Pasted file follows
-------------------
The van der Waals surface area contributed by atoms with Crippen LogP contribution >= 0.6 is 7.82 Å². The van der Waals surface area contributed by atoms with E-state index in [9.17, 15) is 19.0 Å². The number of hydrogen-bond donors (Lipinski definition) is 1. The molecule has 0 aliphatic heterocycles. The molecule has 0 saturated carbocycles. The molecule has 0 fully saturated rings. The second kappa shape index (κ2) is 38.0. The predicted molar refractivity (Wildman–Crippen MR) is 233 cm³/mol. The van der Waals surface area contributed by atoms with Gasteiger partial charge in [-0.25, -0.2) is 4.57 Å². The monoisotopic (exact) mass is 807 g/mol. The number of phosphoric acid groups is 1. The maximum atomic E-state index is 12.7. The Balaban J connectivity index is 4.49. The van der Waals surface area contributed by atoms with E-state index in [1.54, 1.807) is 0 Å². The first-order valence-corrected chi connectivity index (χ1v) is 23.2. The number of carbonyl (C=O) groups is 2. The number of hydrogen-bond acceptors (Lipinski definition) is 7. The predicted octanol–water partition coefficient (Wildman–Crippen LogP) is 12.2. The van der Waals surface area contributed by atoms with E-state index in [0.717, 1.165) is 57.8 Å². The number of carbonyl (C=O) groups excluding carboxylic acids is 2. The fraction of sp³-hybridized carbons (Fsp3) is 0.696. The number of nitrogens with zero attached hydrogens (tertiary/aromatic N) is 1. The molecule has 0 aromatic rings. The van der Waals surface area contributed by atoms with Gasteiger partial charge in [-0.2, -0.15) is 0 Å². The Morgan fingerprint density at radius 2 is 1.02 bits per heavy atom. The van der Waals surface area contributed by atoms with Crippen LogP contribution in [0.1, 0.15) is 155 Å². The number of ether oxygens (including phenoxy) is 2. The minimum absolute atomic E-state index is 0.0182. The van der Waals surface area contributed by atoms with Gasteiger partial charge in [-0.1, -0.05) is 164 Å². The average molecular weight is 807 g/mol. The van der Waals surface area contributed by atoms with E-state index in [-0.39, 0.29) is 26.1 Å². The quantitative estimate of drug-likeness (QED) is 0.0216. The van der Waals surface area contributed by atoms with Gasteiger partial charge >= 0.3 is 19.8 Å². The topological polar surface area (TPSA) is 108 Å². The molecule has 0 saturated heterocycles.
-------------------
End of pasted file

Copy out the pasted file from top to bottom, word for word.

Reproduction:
The van der Waals surface area contributed by atoms with Crippen LogP contribution >= 0.6 is 7.82 Å². The van der Waals surface area contributed by atoms with E-state index in [9.17, 15) is 19.0 Å². The number of hydrogen-bond donors (Lipinski definition) is 1. The molecule has 0 aliphatic heterocycles. The molecule has 0 saturated carbocycles. The molecule has 0 fully saturated rings. The second kappa shape index (κ2) is 38.0. The predicted molar refractivity (Wildman–Crippen MR) is 233 cm³/mol. The van der Waals surface area contributed by atoms with Gasteiger partial charge in [-0.25, -0.2) is 4.57 Å². The monoisotopic (exact) mass is 807 g/mol. The number of phosphoric acid groups is 1. The maximum atomic E-state index is 12.7. The Balaban J connectivity index is 4.49. The van der Waals surface area contributed by atoms with E-state index in [1.54, 1.807) is 0 Å². The first-order valence-corrected chi connectivity index (χ1v) is 23.2. The number of carbonyl (C=O) groups is 2. The number of hydrogen-bond acceptors (Lipinski definition) is 7. The predicted octanol–water partition coefficient (Wildman–Crippen LogP) is 12.2. The van der Waals surface area contributed by atoms with E-state index in [0.717, 1.165) is 57.8 Å². The number of carbonyl (C=O) groups excluding carboxylic acids is 2. The fraction of sp³-hybridized carbons (Fsp3) is 0.696. The number of nitrogens with zero attached hydrogens (tertiary/aromatic N) is 1. The molecule has 0 aromatic rings. The van der Waals surface area contributed by atoms with Gasteiger partial charge in [-0.2, -0.15) is 0 Å². The Morgan fingerprint density at radius 2 is 1.02 bits per heavy atom. The van der Waals surface area contributed by atoms with Crippen LogP contribution in [0.1, 0.15) is 155 Å². The number of ether oxygens (including phenoxy) is 2. The minimum absolute atomic E-state index is 0.0182. The van der Waals surface area contributed by atoms with Gasteiger partial charge in [-0.1, -0.05) is 164 Å². The average molecular weight is 807 g/mol. The van der Waals surface area contributed by atoms with E-state index in [-0.39, 0.29) is 26.1 Å². The quantitative estimate of drug-likeness (QED) is 0.0216. The van der Waals surface area contributed by atoms with Gasteiger partial charge >= 0.3 is 19.8 Å². The topological polar surface area (TPSA) is 108 Å². The molecule has 0 saturated heterocycles.